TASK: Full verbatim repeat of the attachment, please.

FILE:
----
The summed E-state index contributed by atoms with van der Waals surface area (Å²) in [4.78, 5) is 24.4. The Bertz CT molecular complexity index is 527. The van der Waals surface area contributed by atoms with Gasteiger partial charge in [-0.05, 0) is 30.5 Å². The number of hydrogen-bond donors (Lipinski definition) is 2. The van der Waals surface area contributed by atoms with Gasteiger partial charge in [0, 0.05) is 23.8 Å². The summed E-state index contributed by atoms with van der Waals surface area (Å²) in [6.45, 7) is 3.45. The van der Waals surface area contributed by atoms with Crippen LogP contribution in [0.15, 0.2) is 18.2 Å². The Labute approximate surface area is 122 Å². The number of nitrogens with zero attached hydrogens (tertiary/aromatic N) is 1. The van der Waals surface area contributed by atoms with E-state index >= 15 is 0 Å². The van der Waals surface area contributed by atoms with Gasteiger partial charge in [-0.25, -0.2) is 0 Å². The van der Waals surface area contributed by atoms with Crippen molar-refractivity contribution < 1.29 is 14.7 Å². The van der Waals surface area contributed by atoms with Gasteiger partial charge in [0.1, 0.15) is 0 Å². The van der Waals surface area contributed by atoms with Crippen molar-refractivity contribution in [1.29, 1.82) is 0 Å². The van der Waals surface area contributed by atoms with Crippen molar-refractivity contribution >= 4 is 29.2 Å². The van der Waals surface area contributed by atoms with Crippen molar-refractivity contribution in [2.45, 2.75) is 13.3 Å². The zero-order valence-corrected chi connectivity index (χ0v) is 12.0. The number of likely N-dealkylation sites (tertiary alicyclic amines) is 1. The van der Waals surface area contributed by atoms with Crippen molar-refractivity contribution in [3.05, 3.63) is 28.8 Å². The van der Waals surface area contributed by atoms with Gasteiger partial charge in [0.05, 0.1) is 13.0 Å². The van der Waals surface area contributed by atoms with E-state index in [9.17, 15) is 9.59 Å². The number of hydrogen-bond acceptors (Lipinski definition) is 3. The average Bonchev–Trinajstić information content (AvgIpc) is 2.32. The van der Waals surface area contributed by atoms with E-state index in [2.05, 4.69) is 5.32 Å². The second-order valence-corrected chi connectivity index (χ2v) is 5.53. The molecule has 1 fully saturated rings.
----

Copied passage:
The summed E-state index contributed by atoms with van der Waals surface area (Å²) in [4.78, 5) is 24.4. The Bertz CT molecular complexity index is 527. The van der Waals surface area contributed by atoms with Gasteiger partial charge in [-0.05, 0) is 30.5 Å². The number of hydrogen-bond donors (Lipinski definition) is 2. The van der Waals surface area contributed by atoms with Gasteiger partial charge in [0, 0.05) is 23.8 Å². The summed E-state index contributed by atoms with van der Waals surface area (Å²) in [6.45, 7) is 3.45. The van der Waals surface area contributed by atoms with Crippen LogP contribution in [0.15, 0.2) is 18.2 Å². The Labute approximate surface area is 122 Å². The number of nitrogens with zero attached hydrogens (tertiary/aromatic N) is 1. The van der Waals surface area contributed by atoms with E-state index >= 15 is 0 Å². The van der Waals surface area contributed by atoms with Gasteiger partial charge in [-0.25, -0.2) is 0 Å². The van der Waals surface area contributed by atoms with Crippen molar-refractivity contribution < 1.29 is 14.7 Å². The van der Waals surface area contributed by atoms with Gasteiger partial charge in [0.1, 0.15) is 0 Å². The van der Waals surface area contributed by atoms with Crippen molar-refractivity contribution in [1.29, 1.82) is 0 Å². The van der Waals surface area contributed by atoms with Crippen molar-refractivity contribution >= 4 is 29.2 Å². The van der Waals surface area contributed by atoms with Crippen molar-refractivity contribution in [2.45, 2.75) is 13.3 Å². The zero-order valence-corrected chi connectivity index (χ0v) is 12.0. The number of likely N-dealkylation sites (tertiary alicyclic amines) is 1. The van der Waals surface area contributed by atoms with Crippen molar-refractivity contribution in [3.05, 3.63) is 28.8 Å². The van der Waals surface area contributed by atoms with Gasteiger partial charge in [0.05, 0.1) is 13.0 Å². The van der Waals surface area contributed by atoms with E-state index in [9.17, 15) is 9.59 Å². The number of hydrogen-bond acceptors (Lipinski definition) is 3. The average Bonchev–Trinajstić information content (AvgIpc) is 2.32. The van der Waals surface area contributed by atoms with E-state index in [2.05, 4.69) is 5.32 Å². The second-order valence-corrected chi connectivity index (χ2v) is 5.53. The molecule has 1 fully saturated rings.